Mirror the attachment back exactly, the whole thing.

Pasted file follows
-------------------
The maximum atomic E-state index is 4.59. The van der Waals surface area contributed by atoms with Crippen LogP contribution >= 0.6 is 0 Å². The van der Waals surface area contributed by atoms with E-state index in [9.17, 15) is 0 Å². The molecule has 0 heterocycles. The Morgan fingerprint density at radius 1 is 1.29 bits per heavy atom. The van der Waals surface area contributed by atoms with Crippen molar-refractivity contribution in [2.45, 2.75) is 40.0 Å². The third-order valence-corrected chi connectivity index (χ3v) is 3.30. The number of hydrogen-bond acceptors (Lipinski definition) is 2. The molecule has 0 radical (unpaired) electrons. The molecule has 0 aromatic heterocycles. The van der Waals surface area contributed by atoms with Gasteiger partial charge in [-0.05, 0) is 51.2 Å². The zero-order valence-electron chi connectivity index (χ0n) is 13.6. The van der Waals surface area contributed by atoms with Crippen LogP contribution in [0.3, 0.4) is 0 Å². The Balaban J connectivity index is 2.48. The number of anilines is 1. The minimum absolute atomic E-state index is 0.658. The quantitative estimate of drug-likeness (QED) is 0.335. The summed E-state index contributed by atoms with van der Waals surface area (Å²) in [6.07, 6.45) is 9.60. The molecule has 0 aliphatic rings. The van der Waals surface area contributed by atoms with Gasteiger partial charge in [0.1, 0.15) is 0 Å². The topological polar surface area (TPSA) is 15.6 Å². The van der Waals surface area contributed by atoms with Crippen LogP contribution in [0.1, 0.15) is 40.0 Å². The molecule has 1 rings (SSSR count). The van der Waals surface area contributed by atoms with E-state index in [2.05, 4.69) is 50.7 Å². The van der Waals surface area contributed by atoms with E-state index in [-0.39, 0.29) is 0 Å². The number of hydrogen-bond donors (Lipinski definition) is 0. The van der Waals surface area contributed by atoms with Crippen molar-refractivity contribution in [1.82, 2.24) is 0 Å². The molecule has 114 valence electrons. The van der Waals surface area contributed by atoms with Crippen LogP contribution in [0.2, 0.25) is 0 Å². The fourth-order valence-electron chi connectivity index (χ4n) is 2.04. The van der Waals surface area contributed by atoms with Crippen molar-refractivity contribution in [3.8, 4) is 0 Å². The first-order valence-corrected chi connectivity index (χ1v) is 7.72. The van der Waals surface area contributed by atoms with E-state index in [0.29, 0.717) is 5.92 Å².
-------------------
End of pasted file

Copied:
The maximum atomic E-state index is 4.59. The van der Waals surface area contributed by atoms with Crippen LogP contribution >= 0.6 is 0 Å². The van der Waals surface area contributed by atoms with E-state index in [9.17, 15) is 0 Å². The molecule has 0 heterocycles. The Morgan fingerprint density at radius 1 is 1.29 bits per heavy atom. The van der Waals surface area contributed by atoms with Crippen molar-refractivity contribution in [2.45, 2.75) is 40.0 Å². The third-order valence-corrected chi connectivity index (χ3v) is 3.30. The number of hydrogen-bond acceptors (Lipinski definition) is 2. The molecule has 0 radical (unpaired) electrons. The molecule has 0 aromatic heterocycles. The van der Waals surface area contributed by atoms with Gasteiger partial charge in [-0.05, 0) is 51.2 Å². The zero-order valence-electron chi connectivity index (χ0n) is 13.6. The van der Waals surface area contributed by atoms with Crippen LogP contribution in [0.3, 0.4) is 0 Å². The Balaban J connectivity index is 2.48. The number of anilines is 1. The minimum absolute atomic E-state index is 0.658. The quantitative estimate of drug-likeness (QED) is 0.335. The summed E-state index contributed by atoms with van der Waals surface area (Å²) in [6.07, 6.45) is 9.60. The molecule has 0 aliphatic rings. The van der Waals surface area contributed by atoms with Gasteiger partial charge in [0.1, 0.15) is 0 Å². The topological polar surface area (TPSA) is 15.6 Å². The van der Waals surface area contributed by atoms with Crippen LogP contribution in [0.1, 0.15) is 40.0 Å². The molecule has 1 rings (SSSR count). The van der Waals surface area contributed by atoms with E-state index in [2.05, 4.69) is 50.7 Å². The van der Waals surface area contributed by atoms with E-state index in [-0.39, 0.29) is 0 Å². The number of hydrogen-bond donors (Lipinski definition) is 0. The van der Waals surface area contributed by atoms with Crippen molar-refractivity contribution in [1.82, 2.24) is 0 Å². The molecule has 114 valence electrons. The van der Waals surface area contributed by atoms with Crippen LogP contribution in [0.2, 0.25) is 0 Å². The fourth-order valence-electron chi connectivity index (χ4n) is 2.04. The van der Waals surface area contributed by atoms with Crippen molar-refractivity contribution in [3.8, 4) is 0 Å². The first-order valence-corrected chi connectivity index (χ1v) is 7.72. The van der Waals surface area contributed by atoms with E-state index in [0.29, 0.717) is 5.92 Å².